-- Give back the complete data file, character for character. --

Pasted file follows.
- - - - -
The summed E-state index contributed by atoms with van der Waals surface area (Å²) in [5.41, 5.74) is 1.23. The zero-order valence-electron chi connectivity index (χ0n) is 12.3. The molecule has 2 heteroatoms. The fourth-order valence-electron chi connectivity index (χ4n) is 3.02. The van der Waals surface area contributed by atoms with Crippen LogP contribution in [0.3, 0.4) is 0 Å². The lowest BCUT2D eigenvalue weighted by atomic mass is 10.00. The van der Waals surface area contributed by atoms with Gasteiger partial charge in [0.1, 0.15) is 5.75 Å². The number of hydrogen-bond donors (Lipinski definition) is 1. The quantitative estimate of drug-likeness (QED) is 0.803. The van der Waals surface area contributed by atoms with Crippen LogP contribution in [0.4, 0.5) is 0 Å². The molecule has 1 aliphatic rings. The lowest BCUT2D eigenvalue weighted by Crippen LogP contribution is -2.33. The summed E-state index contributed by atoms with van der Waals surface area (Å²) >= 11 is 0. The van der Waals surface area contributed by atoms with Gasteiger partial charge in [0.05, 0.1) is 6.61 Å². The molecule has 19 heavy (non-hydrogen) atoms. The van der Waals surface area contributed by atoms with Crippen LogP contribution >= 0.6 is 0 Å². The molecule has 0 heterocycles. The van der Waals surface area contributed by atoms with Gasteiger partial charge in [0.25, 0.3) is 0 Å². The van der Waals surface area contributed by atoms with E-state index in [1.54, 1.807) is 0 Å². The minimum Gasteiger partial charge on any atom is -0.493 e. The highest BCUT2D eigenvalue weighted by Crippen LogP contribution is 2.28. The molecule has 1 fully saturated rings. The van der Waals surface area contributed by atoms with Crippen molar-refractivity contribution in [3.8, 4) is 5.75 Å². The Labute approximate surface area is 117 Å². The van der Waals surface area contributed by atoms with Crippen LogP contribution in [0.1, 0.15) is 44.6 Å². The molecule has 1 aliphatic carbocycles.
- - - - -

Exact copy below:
The summed E-state index contributed by atoms with van der Waals surface area (Å²) in [5.41, 5.74) is 1.23. The zero-order valence-electron chi connectivity index (χ0n) is 12.3. The molecule has 2 heteroatoms. The fourth-order valence-electron chi connectivity index (χ4n) is 3.02. The van der Waals surface area contributed by atoms with Crippen LogP contribution in [0.3, 0.4) is 0 Å². The lowest BCUT2D eigenvalue weighted by atomic mass is 10.00. The van der Waals surface area contributed by atoms with Gasteiger partial charge in [0.1, 0.15) is 5.75 Å². The number of hydrogen-bond donors (Lipinski definition) is 1. The quantitative estimate of drug-likeness (QED) is 0.803. The van der Waals surface area contributed by atoms with Crippen LogP contribution in [0.4, 0.5) is 0 Å². The molecule has 1 aliphatic rings. The lowest BCUT2D eigenvalue weighted by Crippen LogP contribution is -2.33. The summed E-state index contributed by atoms with van der Waals surface area (Å²) >= 11 is 0. The van der Waals surface area contributed by atoms with Gasteiger partial charge in [0.05, 0.1) is 6.61 Å². The molecule has 19 heavy (non-hydrogen) atoms. The van der Waals surface area contributed by atoms with Crippen LogP contribution >= 0.6 is 0 Å². The molecule has 0 heterocycles. The van der Waals surface area contributed by atoms with Gasteiger partial charge in [0.25, 0.3) is 0 Å². The van der Waals surface area contributed by atoms with E-state index in [1.54, 1.807) is 0 Å². The minimum Gasteiger partial charge on any atom is -0.493 e. The highest BCUT2D eigenvalue weighted by Crippen LogP contribution is 2.28. The molecule has 1 fully saturated rings. The van der Waals surface area contributed by atoms with Crippen molar-refractivity contribution in [3.8, 4) is 5.75 Å². The Labute approximate surface area is 117 Å². The van der Waals surface area contributed by atoms with Crippen LogP contribution in [0.1, 0.15) is 44.6 Å². The molecule has 1 aliphatic carbocycles.